Challenges of introducing PrEP in EECA may include the cost of PrEP, but also the high levels of stigma and discrimination in some countries. However, with HIV incidence in EECA rising by 57% between 2010 and 2015, treatment alone will not stop the epidemic. Given its proven effectiveness, providing PrEP to key populations can be a significant step in controlling the explosive growth of the HIV epidemic in this region.

Commentary: the Value of PrEP for People who Inject Drugs

Authors: Rosalind L Coleman and Susie McLean

Corresponding author: Rosalind L Coleman, 20 Avenue Appia, CH-1211 Geneva 27, Switzerland.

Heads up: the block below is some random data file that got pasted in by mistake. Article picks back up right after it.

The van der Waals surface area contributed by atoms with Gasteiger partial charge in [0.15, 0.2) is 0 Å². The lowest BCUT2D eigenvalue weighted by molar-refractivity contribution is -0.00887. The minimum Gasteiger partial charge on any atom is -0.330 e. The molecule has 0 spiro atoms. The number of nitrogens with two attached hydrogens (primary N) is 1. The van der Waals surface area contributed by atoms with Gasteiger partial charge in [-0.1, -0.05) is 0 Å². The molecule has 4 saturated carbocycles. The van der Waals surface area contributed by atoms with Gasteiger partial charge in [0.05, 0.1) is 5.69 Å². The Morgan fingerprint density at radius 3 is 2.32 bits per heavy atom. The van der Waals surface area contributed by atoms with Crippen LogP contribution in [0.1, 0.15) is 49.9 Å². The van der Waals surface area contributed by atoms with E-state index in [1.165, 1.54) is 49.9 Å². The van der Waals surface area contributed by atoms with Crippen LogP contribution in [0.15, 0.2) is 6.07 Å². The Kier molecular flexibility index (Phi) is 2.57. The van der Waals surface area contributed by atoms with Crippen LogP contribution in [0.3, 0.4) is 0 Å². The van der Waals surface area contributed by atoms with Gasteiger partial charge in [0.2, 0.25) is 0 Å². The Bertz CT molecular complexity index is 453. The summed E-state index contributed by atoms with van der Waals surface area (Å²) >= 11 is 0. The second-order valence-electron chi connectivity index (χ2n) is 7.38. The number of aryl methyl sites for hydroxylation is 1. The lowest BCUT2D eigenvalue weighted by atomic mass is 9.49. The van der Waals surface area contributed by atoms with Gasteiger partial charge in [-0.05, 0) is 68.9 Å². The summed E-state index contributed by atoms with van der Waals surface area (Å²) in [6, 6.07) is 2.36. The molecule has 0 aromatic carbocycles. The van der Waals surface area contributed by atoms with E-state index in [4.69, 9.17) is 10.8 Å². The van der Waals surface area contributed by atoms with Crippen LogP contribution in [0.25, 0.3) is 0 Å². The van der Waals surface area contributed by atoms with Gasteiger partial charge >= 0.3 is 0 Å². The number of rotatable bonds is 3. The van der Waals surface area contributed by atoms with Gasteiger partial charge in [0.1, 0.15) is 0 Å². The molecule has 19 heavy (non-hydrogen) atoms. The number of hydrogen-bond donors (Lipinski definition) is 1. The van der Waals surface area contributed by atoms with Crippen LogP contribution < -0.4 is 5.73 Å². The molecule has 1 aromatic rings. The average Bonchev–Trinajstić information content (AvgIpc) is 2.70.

INTRODUCTION

HIV prevention is currently insufficient for many populations who inject drugs and who continue to bear a disproportionate burden of HIV. Across all regions, the prevalence of HIV for people who inject drugs is up to 50 times the rate of the rest of the adult population and people who inject drugs account for 30% of all new HIV infections outside sub-Saharan Africa. This inadequacy of HIV prevention is most prominently illustrated in Eastern Europe and Central Asia, where new HIV infections are up 57% compared with 2010 and more than half of these new infections are among people who inject drugs.